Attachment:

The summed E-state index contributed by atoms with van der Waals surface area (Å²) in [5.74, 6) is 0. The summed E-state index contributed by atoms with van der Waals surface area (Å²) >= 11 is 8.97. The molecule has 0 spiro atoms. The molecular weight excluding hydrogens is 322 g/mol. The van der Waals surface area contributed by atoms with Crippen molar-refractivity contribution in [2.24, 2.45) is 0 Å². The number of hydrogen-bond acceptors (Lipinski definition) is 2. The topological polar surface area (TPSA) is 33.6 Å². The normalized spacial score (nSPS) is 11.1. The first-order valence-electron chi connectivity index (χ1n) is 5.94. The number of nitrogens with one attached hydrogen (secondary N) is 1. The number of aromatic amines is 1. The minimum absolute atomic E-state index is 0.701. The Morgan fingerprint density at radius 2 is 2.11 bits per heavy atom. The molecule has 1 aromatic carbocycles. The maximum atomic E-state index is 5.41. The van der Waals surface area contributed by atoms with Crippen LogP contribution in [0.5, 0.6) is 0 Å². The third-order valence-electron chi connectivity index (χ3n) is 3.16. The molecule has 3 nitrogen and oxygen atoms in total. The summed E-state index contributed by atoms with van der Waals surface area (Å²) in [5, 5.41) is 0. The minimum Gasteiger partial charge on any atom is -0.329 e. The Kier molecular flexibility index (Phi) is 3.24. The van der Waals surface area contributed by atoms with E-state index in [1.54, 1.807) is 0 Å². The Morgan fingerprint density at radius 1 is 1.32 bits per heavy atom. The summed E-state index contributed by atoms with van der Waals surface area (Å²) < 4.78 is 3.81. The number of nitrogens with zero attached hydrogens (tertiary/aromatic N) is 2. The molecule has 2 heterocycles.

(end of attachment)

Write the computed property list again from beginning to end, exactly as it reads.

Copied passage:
The summed E-state index contributed by atoms with van der Waals surface area (Å²) in [5.74, 6) is 0. The summed E-state index contributed by atoms with van der Waals surface area (Å²) >= 11 is 8.97. The molecule has 0 spiro atoms. The molecular weight excluding hydrogens is 322 g/mol. The van der Waals surface area contributed by atoms with Crippen molar-refractivity contribution in [2.24, 2.45) is 0 Å². The number of hydrogen-bond acceptors (Lipinski definition) is 2. The topological polar surface area (TPSA) is 33.6 Å². The normalized spacial score (nSPS) is 11.1. The first-order valence-electron chi connectivity index (χ1n) is 5.94. The number of nitrogens with one attached hydrogen (secondary N) is 1. The number of aromatic amines is 1. The minimum absolute atomic E-state index is 0.701. The Morgan fingerprint density at radius 2 is 2.11 bits per heavy atom. The molecule has 1 aromatic carbocycles. The maximum atomic E-state index is 5.41. The van der Waals surface area contributed by atoms with Crippen LogP contribution in [0.5, 0.6) is 0 Å². The third-order valence-electron chi connectivity index (χ3n) is 3.16. The molecule has 3 nitrogen and oxygen atoms in total. The summed E-state index contributed by atoms with van der Waals surface area (Å²) in [5, 5.41) is 0. The minimum Gasteiger partial charge on any atom is -0.329 e. The Kier molecular flexibility index (Phi) is 3.24. The van der Waals surface area contributed by atoms with E-state index in [1.54, 1.807) is 0 Å². The Morgan fingerprint density at radius 1 is 1.32 bits per heavy atom. The summed E-state index contributed by atoms with van der Waals surface area (Å²) < 4.78 is 3.81. The number of nitrogens with zero attached hydrogens (tertiary/aromatic N) is 2. The molecule has 2 heterocycles.